But today is Monday and the house is quiet. And when you find that the brave Kimmie Schmidt in the drivers seat has been replaced by a frightened little girl who is feeling very threatened and alone that’s not a good space to be. Mommy mode saves me until I drop Ella at school and then I sit in the car , swallowing the panic and assessing my options.

1.I can go home and get into bed and pray for the oblivion of sleep since I woke up 25x last night at least.  Nope. That doesn’t seem right. Day sleeping can spiral in a hurry.

2. I can get into the bath. It’s warm and safe in the bath. But no. Too much stillness.. too much time to think and then I have to get out eventually. Plus my house is a mess.

3. Go for a run. Ok. Do that. I don’t want to do that but it seems like a good choice.

I wandered into my room, looking for the last place I kicked off my running shoes. I spot a book I am half way through. It’s Glennon Doyle’s Love Warrior. G is my jam. She’s messy. She speaks her truth and she is vulnerable and brave and raw and real. She gets me. She’s been scared and sad and messed up and she figured out how to stay alive anyway. G is always a good choice for me. Running can wait for G.

 I settle into reading about one of the worst moments of her life.  A phrase she has used many times in the past pops out at me. Something like..”when you don’t know what to do…just do the next right thing”.  Yes. Doable. Even a frightened little girl can follow these directions. Ok I need to clean the house. It’s Monday. The house needs to be cleaned.  But where do I start?  I thought of a podcast I listened to recently, Jordan Peterson was  talking about activism and trying to change the world being a bit of a stretch when we can’t manage to keep our own rooms tidy. The man is abrasive in his manner but he has a solid point. We can start improving the world but sorting ourselves out first. There’s no denying that truth.

Ok so I will start with my room.  Smoothing the sheets, fluffing the pillows. To keep my panicky mind focused on the task at hand, I listen to my big sister Shona’s voice telling me what to do next. Nobody can clean a room the way Shona can. My friend checks in with me to see how I’m doing with my “no sugar” pact. Sugar is a disaster for me and I only lasted an hour yesterday. I have asked him to be my sponsor. He is a sugar addict who has been in successful recovery for months.  I tell him I’m good because I haven’t eaten yet. This reminds me I haven’t eaten yet. That might explain some of the sense of despair.  Next right thing would be to eat. I open the fridge to see the overnight oats my sainted husband has prepared. Next right thing to do. Tell him thanks for that, check in on his day. Tell him I’m struggling. We talk about the next right thing to do….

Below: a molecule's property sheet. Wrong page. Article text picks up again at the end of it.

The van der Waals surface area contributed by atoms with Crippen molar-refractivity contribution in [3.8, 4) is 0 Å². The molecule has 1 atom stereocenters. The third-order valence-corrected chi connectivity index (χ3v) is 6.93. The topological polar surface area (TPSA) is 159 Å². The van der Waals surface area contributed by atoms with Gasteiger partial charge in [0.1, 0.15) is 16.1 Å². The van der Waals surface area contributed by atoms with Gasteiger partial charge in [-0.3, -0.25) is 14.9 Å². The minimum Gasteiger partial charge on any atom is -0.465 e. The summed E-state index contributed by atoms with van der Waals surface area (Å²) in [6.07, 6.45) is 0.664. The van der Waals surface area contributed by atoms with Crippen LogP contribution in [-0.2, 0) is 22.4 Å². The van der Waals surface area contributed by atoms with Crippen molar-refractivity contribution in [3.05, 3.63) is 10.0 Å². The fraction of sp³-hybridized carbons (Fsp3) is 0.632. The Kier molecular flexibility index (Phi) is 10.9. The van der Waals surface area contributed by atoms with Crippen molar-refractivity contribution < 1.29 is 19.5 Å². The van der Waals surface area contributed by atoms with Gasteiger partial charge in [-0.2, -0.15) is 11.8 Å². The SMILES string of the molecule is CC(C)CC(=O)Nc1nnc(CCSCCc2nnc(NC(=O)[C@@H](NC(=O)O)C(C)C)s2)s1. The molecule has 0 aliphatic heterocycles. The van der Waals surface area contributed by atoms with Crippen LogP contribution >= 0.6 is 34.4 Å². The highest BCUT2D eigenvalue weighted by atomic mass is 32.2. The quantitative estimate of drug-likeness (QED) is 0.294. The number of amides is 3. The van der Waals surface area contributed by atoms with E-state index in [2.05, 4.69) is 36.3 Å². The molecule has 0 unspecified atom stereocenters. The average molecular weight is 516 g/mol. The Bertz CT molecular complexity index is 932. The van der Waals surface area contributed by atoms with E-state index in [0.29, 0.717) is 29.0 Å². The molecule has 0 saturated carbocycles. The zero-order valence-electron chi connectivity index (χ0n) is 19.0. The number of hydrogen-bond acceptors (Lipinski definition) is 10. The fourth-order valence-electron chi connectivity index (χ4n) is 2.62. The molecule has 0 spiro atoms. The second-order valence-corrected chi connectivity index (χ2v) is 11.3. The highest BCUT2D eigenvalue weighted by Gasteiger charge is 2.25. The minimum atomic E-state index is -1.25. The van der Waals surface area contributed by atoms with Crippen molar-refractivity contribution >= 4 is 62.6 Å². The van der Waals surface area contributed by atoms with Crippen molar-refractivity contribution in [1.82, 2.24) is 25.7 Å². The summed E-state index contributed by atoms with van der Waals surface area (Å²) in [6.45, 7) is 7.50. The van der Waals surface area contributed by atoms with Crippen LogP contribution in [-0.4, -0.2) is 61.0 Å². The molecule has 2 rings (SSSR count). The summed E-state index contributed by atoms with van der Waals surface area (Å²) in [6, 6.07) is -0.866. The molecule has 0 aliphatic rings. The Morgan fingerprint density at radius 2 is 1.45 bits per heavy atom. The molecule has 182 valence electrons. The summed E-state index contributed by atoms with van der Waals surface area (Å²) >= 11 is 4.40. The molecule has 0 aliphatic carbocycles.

This day will be difficult and at times maybe the emotional labour will begin to feel unbearable. But I will breathe through it. I will get some things done. Maybe not nearly as many things as I wish I could get done because it’s hard to get a lot done when you are in labour. But some things, certainly. I will do Some of the Things. This day will be ordinary, and difficult and ultimately it will be triumphant. Because as hard as it will try to bury me and lie to me and tell me how terrifying and hopeless everything is, I will proceed in the truth which is that in reality everything is actually ok at this moment and that infinite hope lies ahead and I am loved.

And so are you.

If you are struggling, and going through your own emotional labour right now and you are not sure how you are going to survive it, may I suggest that you join me in just coming up with one right thing to do at this moment. It can be simple. Maybe brush your teeth. Unload the dishwasher, Empty the trash. Go to that appointment. Clean off your desk. Send a thank you note. Walk to the end of the block and back. Any of these are good things to do. There are any number of right things to do now. Just pick one, You can do that. Do it and then do the next right thing and together we will walk this day out and we will stay alive. (And kicking.)

Much love

The Unbreakable Kirsty Sayer

I knew from day 1 of May that it was going to be a doozy. It always has been, and in the last few years my complete short circuits occurred predictably on more or less the same day in May. Leading up to those days were a series of occasions and their accompanying triggers, slowly wearing away at the peace and serenity I work so hard to maintain.  When I finally unpacked all of it  in therapy this  week, my therapist looked shocked. “You are not even kidding about May. Wow. And all that is real. It’s not in your head. It’s real stuff. May really is the worst for you!”

Um…yes. May can die in a freaking fire.

At the end of our session yesterday she said, “I feel compelled to give you a hug. Would that be alright?”

I have many people in my life who say wonderful things to me all the time. I’m very lucky that way, to be surrounded by so many generous and kind people.. A couple of them are truly sincere about it too. They admire me without agenda. It makes me happy that I am a positive influence in their lives, but it doesn’t tend to affect the way I see myself, one way or the other. My therapist however does not say much about me. Not one way or another. And when she does, I pay attention.

Yesterday she said to me, in a neutral manner. “You are incredibly strong,  maybe even too strong sometimes.”